During Oskar’s years in the game industry, they have been Development Director at Avalanche Studios (the creators of Just Cause), COO at EA Easy, a part of EA DICE, and General Manager of Rovio (creators of Angry Birds 2). All of these positions built the experience that led to the position Oskar fills today.

These days the most enjoyable aspect of Oskar’s work is “finding the magic in VR.” At this stage all the rules are being established; this is a new medium they are exploring, trying to understand which genres will work and how the UX/UI should be structured.

Fun Times Making Games

Oskar has been fascinated by gaming from childhood and by age twelve was already making games. These early games were in Basic and were small games for family and friends. The experience was incredibly enjoyable, particularly the ability to control the computer.

EventsGame DesignNews

Casual Connect USA: Mark of Innovation

July 26, 2017 — by David Radd

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Casual Connect USA 2017 is coming up August 1-3 in Seattle, Washington. While it will feature details on all sides of the industry, from game creation to marketing and publishing, the Design Innovation track in particular will take place on Tuesday, August 1 introduced by EMCEE Mike Hines, Developer Advocate at Amazon.

Innovation from Experimentation

Prototyping can be productive but perilous, with great rewards coming from experimental designs. Scott Jon Siegel, Indie Developer and Game Design Consultant, wants developers to not worry about failure and focus on the rewards that can be had from experimentation.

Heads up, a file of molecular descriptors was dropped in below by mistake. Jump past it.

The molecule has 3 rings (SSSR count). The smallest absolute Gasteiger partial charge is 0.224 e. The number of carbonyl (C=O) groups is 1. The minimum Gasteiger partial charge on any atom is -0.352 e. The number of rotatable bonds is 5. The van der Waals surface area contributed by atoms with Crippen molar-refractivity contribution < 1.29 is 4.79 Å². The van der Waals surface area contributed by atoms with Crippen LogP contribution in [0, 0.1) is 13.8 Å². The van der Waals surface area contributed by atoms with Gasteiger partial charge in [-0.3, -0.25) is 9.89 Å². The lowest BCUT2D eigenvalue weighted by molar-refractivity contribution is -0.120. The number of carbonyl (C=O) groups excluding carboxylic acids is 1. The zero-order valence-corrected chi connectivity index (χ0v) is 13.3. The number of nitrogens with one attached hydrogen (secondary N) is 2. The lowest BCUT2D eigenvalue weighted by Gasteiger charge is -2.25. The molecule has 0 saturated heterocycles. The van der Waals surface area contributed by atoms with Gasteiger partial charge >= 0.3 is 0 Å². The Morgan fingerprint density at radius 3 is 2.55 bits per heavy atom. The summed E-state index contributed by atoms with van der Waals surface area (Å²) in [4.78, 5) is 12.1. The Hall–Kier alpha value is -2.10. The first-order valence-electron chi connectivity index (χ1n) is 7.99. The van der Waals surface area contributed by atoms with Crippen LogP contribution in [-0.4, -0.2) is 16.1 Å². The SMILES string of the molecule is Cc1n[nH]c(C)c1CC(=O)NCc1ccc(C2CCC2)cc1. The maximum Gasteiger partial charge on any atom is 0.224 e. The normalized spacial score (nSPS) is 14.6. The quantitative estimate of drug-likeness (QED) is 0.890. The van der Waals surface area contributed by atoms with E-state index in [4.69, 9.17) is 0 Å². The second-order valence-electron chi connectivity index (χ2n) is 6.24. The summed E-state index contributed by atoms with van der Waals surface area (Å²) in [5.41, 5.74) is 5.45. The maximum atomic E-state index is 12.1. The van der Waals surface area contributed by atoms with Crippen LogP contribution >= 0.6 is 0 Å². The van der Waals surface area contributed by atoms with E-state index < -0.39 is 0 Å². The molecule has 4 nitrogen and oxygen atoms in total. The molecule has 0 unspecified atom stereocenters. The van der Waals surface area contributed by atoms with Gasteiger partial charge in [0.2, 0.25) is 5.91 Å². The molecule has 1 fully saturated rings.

EventsGame DesignNews

Casual Connect USA: Crafting Your Design

July 26, 2017 — by David Radd

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Casual Connect USA 2017 is coming up in Seattle, Washington from August 1-3. The conference will cover a variety of subjects from developing, publishing, and marketing of games for all platforms. Taking place on Wednesday, August 2 and Thursday, August 3 will be the Design & Development track kicked off by morning EMCEE Chris Lefebvre, Head of Business Development at Tapdaq, and afternoon EMCEE Macy Mills, Head of Business Development at GameInfluencer GmbH, with second day EMCEE Jordan Blackman, Founder of Bright Black leading the track on August 3rd.

 

Exclusive InterviewsPR & Marketing

David Mohr: Summoning Mobile Success

July 20, 2017 — by David Radd

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David Mohr is the General Manager at GAMEVIL COM2US Europe

David Mohr is the General Manager at GAMEVIL COM2US Europe. They manage the European operations for Korean parent companies GAMEVIL and COM2US and are responsible for localization, community management, customer support and business development in the region.

“We also provide a lot of marketing and PR support for GAMEVIL and COM2US titles, Summoners War being a very high priority,” David said. “I was very fortunate to meet Kyu Lee, the president of GAMEVIL USA, at Gamescom a few years back, and everything started from there.”

“I really enjoy working for a Korean company and being in close contact with our U. S. and Korean operations on a daily basis,” David added. “It’s great to be connected with so many people all across the world.”